Update at 1:20 p.m. MT, March 14, 2013: Brit Coulson told us a few days ago that they no longer plan to place a 5,000-gallon tank in the aircraft. It will be a 3,500 US gallon capacity tank instead.
The U.S. Forest Service may begin awarding contracts within the next several weeks based the responses to their solicitation for “Next Generation” air tankers which closed February 15, 2012 . The list of attendees at the January 11 pre-proposal conference provides some clues as to which companies are interested: Coulson, Cherokee Holdings, Erickson, Minden, Lockheed Martin, Aero Flite, Firebird, and Conair.
Britt Coulson, of Coulson Aviation, told Wildfire Today that they submitted a proposal for a C-130H which they intend to convert into an air tanker. The company has been in the aerial firefighting business since 1986 and currently has a fleet of five Sikorsky S-61 helicopters, two Bell Jet Rangers, and a very high-tech Sikorsky S-76. The S-76, or “Firewatch 76″, is outfitted with an array of sophisticated sensors for evaluating air tanker drops and the speedy helicopter serves as a bird dog or lead plane for their huge Martin Mars amphibious air tanker. In 2010 Coulson loaded the S-76 onto a 747 and transported it to Australia where it worked as an aerial platform for observing and evaluating drops made by 10 Tanker Air Carrier’s DC-10 air tanker when the state of Victoria tested the 11,600-gallon air tanker.
The Coulson C-130H was previously operated by the military, which put about 10,000 hours on it, then NASA picked it up and added another 3,000 hours. Now at 13,000 hours, the 30-year old aircraft is not very aged from an hours point of view, certainly when compared to a used airliner which might have four to eight times as many.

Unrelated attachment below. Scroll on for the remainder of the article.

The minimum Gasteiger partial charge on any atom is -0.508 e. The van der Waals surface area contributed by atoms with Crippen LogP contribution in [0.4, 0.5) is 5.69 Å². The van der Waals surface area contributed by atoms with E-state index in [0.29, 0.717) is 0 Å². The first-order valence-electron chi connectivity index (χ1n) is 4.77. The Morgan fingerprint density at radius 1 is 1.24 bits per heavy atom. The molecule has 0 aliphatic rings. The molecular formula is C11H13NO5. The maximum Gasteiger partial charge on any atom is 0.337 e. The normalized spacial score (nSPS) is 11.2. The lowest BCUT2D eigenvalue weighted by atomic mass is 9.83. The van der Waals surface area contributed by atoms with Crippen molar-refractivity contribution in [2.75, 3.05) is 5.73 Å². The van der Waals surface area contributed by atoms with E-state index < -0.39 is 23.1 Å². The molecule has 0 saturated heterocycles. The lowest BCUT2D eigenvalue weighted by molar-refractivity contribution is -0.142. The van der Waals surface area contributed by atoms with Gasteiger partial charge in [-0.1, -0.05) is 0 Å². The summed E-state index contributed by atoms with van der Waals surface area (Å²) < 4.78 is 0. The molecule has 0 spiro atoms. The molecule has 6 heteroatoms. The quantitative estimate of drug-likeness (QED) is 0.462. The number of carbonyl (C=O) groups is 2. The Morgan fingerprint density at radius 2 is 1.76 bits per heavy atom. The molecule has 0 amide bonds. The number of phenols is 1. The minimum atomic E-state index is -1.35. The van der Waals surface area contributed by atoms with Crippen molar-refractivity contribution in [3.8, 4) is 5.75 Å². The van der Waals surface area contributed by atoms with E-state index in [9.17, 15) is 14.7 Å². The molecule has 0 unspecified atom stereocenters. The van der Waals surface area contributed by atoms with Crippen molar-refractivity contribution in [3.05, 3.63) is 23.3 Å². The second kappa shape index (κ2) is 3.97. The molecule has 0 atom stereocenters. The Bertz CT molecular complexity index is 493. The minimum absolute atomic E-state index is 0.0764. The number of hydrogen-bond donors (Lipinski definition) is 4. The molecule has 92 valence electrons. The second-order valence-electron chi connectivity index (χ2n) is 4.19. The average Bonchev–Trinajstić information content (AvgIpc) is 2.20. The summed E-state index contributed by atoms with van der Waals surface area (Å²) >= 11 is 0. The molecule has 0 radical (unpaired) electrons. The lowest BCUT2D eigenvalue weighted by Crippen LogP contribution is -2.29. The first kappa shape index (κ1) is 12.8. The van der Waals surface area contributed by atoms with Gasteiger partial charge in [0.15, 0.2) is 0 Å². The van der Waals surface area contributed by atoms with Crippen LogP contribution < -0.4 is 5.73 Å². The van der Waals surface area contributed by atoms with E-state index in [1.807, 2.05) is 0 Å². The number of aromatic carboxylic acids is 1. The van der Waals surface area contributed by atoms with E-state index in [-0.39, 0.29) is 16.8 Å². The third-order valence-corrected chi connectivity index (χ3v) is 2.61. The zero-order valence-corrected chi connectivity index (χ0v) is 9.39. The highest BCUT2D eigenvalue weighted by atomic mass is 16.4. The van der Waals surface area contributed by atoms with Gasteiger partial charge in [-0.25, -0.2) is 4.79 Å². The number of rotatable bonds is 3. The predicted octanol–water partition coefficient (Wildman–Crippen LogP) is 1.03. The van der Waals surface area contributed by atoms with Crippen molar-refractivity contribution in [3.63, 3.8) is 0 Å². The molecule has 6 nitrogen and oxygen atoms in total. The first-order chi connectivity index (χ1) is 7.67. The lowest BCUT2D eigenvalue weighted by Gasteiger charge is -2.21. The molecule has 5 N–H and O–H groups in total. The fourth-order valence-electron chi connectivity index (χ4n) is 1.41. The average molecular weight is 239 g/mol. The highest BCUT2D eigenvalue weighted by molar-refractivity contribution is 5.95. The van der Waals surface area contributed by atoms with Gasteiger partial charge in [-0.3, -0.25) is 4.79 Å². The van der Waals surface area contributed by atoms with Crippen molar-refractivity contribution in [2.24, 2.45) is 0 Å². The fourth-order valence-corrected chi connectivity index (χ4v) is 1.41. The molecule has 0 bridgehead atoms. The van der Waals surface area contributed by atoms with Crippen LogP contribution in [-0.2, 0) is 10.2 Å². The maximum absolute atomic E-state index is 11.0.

Coulson has a design for a 5,000-gallon internal retardant tank that they intend to put inside the C-130H. They told us that a full 5,000-gallon gravity-fed tank weighs about the same as a pressurized 3,000-gallon tank that is used on the military MAFFS air tankers. The gravity tank does not have to have the heavy accessories like an air compressor, multiple smaller tanks, and complex piping. Gravity tank systems are much less complicated than pressurized systems. Colson will install constant-flow doors which will provide a dependable and consistent application of retardant.
One obstacle that could interfere with Coulson’s plans is the rumor that the U.S. Forest Service is looking for reasons to exclude ex-military aircraft from the awards from this “next generation” solicitation. Coulson said their C-130H meets all of the specifications in the solicitation, so they will be extremely disappointed, to say the least, if their proposal is disqualified or ignored based on the ownership history of the aircraft.
On the other hand, former Undersecretary of Agriculture Mark Rey, who oversaw the Forest Service when he worked in D.C., might be pleased. His new employer, Lockheed Martin, who hired him to lobby the federal government to buy the company’s “firefighting equipment”, would very much like to sell to the USFS or private companies a few dozen brand new C-130Js at $80 to $90 million a pop. Mr. Rey resigned from his post with the Department of Agriculture in January, 2009 and by July 6 he had already filed a Lobbying Report as a Lockheed Martin employee. This is interesting, because the Honest Leadership and Open Government Act of 2007, according to Wikipedia, “prohibits Cabinet Secretaries and other very senior executive personnel from lobbying the department or agency in which they worked for two years after they leave their position”. In 2011 Lockheed Martin spent $15.2 million on lobbying in Washington.